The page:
Leanne Hunt
I am always positive about Iris Murdoch's books simply because of the detailed character descriptions, insight into motivation and clever storytelling. The prologue to the edition I read said there was very little to tie the title to the actual story except with reference to the Bible passage about the man who built his house on the sand and saw it washed away. The book is a tender portrayal of a man whose life has become dull and who rediscovers his own capacity for love through an artist and h ...more
Ben Loory
iris murdoch continues to dazzle... still don't know how she does it... this is probably the "normalest" of the books of hers i've read-- it's almost completely "realistic"-- and yet somehow it too seems to glow from within with mystery and fantasy and hallucinatory detail and feeling and metaphysical import... love iris murdoch more than ever... i feel like i live her books more than read them...
Kristin
So much of what happens that is significant in this story (as in life) takes place in the minds of its characters in response to seemingly insignificant minutae. Murdoch has an amazing ability to capture the subtle shifts in thought or feeling which trigger an avalanche of responses from ourselves and from others. Which is not to say that the story is uneventful or merely cerebral.

I like also how supernatural elements are suggested throughout, but gently, giving you the sense that there is some
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Loretta
Another very satisfying Murdoch read, for me. She captures the complexity and contradictions inherent in human nature and human relationships. I liked it a lot.
Lisbeth Solberg
What I posted earlier:

Brilliant so far. I'm in the middle of a sweet and funny scene which (I'm certain) will culminate in tragedy (like the can't-stop-singing scene in The God of Small Things). I want to stop reading the book because I don't want the book to stop.

My new comments now that our book group (of two) has discussed it:

I think the only negative for me was that I got this somewhat cliche picture in my head of Rain as a cinematic female lead like Audrey Hepburn or Leslie Caron, and I cou
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Sara
I have never read a book which details the hopes and despair of an ill-conceived affair so well, but without romanticising it in the slightest. The plot describes the ageing academic, Mor, and his brilliantly infuriating wife, Nan, in the power struggle of their largely loveless marriage. When Mor accidentally falls in love with a vivacious and youthful artist called Rain, his entire life is thrown into turmoil as he suddenly discovers happiness and way to exist in his own right. Though Murdoch ...more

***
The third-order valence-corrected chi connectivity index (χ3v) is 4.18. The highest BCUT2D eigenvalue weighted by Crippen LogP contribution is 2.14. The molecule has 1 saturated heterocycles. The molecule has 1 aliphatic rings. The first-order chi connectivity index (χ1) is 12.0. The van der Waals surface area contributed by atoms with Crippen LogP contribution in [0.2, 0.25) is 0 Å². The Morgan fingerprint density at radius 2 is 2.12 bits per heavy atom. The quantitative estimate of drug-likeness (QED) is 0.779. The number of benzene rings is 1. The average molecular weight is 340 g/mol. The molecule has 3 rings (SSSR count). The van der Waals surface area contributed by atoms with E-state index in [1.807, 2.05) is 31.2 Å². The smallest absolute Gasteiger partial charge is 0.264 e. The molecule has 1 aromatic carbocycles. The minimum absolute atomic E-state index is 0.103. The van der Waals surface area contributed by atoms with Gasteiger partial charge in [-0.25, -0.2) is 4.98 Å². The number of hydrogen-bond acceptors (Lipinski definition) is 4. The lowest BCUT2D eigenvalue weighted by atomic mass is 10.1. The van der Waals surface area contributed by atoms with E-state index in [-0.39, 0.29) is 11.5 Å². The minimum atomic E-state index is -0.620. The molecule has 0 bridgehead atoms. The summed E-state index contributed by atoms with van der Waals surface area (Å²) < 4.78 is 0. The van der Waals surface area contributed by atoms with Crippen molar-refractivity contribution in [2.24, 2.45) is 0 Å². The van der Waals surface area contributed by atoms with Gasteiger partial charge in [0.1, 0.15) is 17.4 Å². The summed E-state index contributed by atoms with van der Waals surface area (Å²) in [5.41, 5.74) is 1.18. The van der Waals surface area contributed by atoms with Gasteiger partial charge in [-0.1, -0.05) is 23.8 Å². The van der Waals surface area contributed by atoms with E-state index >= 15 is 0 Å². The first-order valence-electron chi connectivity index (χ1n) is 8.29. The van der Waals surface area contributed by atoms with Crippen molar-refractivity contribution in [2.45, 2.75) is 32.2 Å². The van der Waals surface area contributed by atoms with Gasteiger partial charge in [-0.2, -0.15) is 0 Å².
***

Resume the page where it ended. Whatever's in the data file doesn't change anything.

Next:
Despair Speaking
Slightly better than the other two books I've read from Iris Murdoch. I actually felt bad that Bill was suspected of having an affair with Rain when their relationship was still "innocent". It reminded me of the woman in TV who ended up having an affair because her husband kept accusing her that she was meeting with someone every time she comes home late even though she hasn't done anything. So I wasn't all too surprised that they ended up having an affair. Sure, he wasn't accused with it in his ...more
Yulia
I've recently reread this book for the Home Reading class that I'm teaching and I was yet again reminded of how amazingly beautiful and incredibly symbolic it is. Seriously, this book is teeming with symbols of all kinds imaginable! I remember not particularly liking it back then, in my third year, but that was because reading it (and discussing every single detail, even (seemingly) insignificant ones) was a must and because the language was perhaps a bit too sophisticated to me then, but now I ...more
Bob
All that Muriel Spark was somehow the appetizer to the four Murdoch's currently in my queue - don't you think Murdoch (or Margaret Drabble for that matter) are more deserving of the Nobel than Doris Lessing?

Finished this - a good 'un! - a pretty standard Murdoch plot in which one half (often it's both) of a long-married couple with teenage children gets distracted - the affair is tempestuous but doomed, drama is injected by one of the children getting into some life-threatening scrape (I'm serio
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Viktorija
After all, he thought, I can be guided by this. Let me only make clear what I gain, and what I destroy.